From the Field How grass translates to cash in Western Kenya
Every morning, Nelly Adhiambo wakes up just as dawn is breaking to feed her five cows and 30 chickens. Work on the farm starts early. She checks on her bananas, potatoes and maize which she grows on her plot to sell at the market for an income, and – in a surprising shift from what most farmers would consider growing on precious land – she checks her grass.
“I used to go to the market to sell shoes,” explains Adhiambo. “But then I attended a training by the Kenya Agricultural Livestock and Research Organization (KALRO) and Send a Cow, and I realized I could earn more money from farming. I came to understand the importance of growing new grass varieties,” she says.
Adhiambo describes how she started growing forages when she realized she could boost her milk yield with new Brachiara forage grass varieties. Where previously she would have yielded 15 liters of milk per day from her cows, which bring in 90% of her total farm income, now they yield 25 liters, boosting her monthly profit from US$270 to US$360 on average.
“The increase has enabled me to earn better money than going to the market, to sustain the family of five children and my brother in law’s son as well as employ two workers,” she notes. “The grass improves animal health and the value of the milk is higher in terms of protein and fat content,” she says, adding that her cows have also put on weight.
Adhiambo is among 1,000 farmers reached by Send a Cow and The Alliance of Bioversity International and CIAT through the Grass to Cash project. Since 2018, researchers have been working together with communities in Busia, Kakamega, Bungoma and Siyaya counties, to bring new, protein-rich and climate-resilient grasses to farmers.
Alliance researcher Ruth Odhiambo explains: “Since 2018, we’ve been testing ten new varieties with farmers, including planting, site selection, weeding and feeding. So they see as much as we see and know everything we know about the new varieties, like how well this Mombasa variety is compared to others on this plot!” she says, pointing to a tall crop of lush green grass.
“In Colombia, the Alliance holds the most diverse collection of tropical forage seeds in the world. The most interesting ones of these – like the ones with drought resilience or pest and disease resistance – are used in our breeding program where we combine resilient characteristics needed here in our local context in Kenya, to produce elite new grasses for any condition.”
“Most farmers rely on Napier which has protein content of around 8-10%, compared to these new Brachiara varieties which have double the protein content at around 16-18%,” she adds. The new varieties of forages help farmers improve their milk production while also boosting their income.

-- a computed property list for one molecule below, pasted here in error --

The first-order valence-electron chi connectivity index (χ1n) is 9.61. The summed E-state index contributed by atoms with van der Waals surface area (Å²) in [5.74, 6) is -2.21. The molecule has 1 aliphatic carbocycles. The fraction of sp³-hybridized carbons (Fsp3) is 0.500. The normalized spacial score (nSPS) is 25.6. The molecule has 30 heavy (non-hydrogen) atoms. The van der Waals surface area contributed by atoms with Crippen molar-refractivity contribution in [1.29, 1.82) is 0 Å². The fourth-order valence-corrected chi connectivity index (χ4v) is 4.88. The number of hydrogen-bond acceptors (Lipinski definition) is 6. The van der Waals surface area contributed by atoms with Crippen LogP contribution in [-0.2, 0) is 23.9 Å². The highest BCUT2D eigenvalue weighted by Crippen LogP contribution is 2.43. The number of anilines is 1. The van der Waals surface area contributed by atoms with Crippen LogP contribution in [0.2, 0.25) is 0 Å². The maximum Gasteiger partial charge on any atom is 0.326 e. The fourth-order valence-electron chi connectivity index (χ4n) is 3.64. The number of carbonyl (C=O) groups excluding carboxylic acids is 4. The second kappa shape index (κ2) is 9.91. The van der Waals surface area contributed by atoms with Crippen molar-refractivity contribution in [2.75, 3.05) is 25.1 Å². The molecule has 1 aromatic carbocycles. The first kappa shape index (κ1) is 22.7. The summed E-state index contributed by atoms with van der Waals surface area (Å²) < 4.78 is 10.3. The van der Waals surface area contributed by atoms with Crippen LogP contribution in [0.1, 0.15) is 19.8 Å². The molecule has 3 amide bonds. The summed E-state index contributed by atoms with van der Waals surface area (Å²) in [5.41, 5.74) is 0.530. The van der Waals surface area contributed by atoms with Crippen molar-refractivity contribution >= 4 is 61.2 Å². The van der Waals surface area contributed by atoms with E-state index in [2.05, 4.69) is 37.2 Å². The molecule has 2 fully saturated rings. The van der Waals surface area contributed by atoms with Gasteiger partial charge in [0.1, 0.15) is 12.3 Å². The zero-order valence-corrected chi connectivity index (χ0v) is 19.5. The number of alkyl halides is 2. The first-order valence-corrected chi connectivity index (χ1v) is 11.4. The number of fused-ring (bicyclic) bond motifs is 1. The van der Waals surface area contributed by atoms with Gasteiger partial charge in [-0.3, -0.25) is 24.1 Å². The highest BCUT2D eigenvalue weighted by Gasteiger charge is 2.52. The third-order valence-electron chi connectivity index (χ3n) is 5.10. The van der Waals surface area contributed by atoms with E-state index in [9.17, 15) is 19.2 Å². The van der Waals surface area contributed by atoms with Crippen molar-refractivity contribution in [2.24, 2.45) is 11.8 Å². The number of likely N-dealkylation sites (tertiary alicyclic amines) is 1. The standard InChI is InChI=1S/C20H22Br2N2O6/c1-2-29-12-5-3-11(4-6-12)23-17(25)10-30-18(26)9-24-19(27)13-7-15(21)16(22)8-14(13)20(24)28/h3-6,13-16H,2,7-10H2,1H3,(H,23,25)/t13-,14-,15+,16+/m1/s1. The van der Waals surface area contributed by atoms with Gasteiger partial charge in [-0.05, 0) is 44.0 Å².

Farmers and researcher teams are now harvesting the 11th set of field trial demonstrations, measuring stem-leaf ratio and other parameters. Traditional Napier produces almost triple the stem of new Brachiara varieties, meaning more bulk and less quality content for cows compared with new, leafier grasses. “Cows also love the new varieties,” notes Odhiambo.
KALRO forage agronomist David Miano explains that the new varieties have been rigorously tested locally before being released.
“The most interesting part of this project was that we talked about forages as a source of income. As we think of agriculture and making it a business, we need to convert what we are researching into a money making activity.”
Now, the Alliance, KALRO, Send a Cow and partners have joined forces with certified commercial seed company Advantage Crops, to commercialize seeds to reach more farmers. The seeds are packed into affordable sizes, from 50 gram to one kilogram packs varying in price between US$33 and US$36/kg depending on the forage variety.
Surveying his plot in Busia, father of 11 Dennis Nyongesa concurs that the new varieties have made a big difference. Apart from doubling his milk yield from 10 liters a day per cow to 20 liters, bringing in on average US$3.65 extra income per person per day, he has also noted another advantage to growing new Brachiara varieties compared with Napier grass.
As Chairman of the local cooperative, Nyongesa says: “The grass can be preserved in hay bales and transported to others or stocked. This is a good safety net, particularly in the dry season,” says Nyongesa. “We also store hay, so farmers can sell to those who don’t have grass nearby. Also youths can grow the grass and sell to other farmers.”
Already, his cooperative has set up six demonstration plots. “Our income has improved so we can keep the work force and cover expenses like farm management or routine medication, sustaining the family’s daily needs and even education for the children,” he said, ensuring the benefits of the Grass to Cash project will extend well into the future.
The Grass to Cash project is a project of the Alliance of Bioversity International and the International Centre for Tropical Agriculture (CIAT), in partnership with The Kenya Agriculture and Livestock Research Organization (KALRO), Advantage Crops Limited and Send a Cow and farmers.
For more information, contact An Notenbaert: email@example.com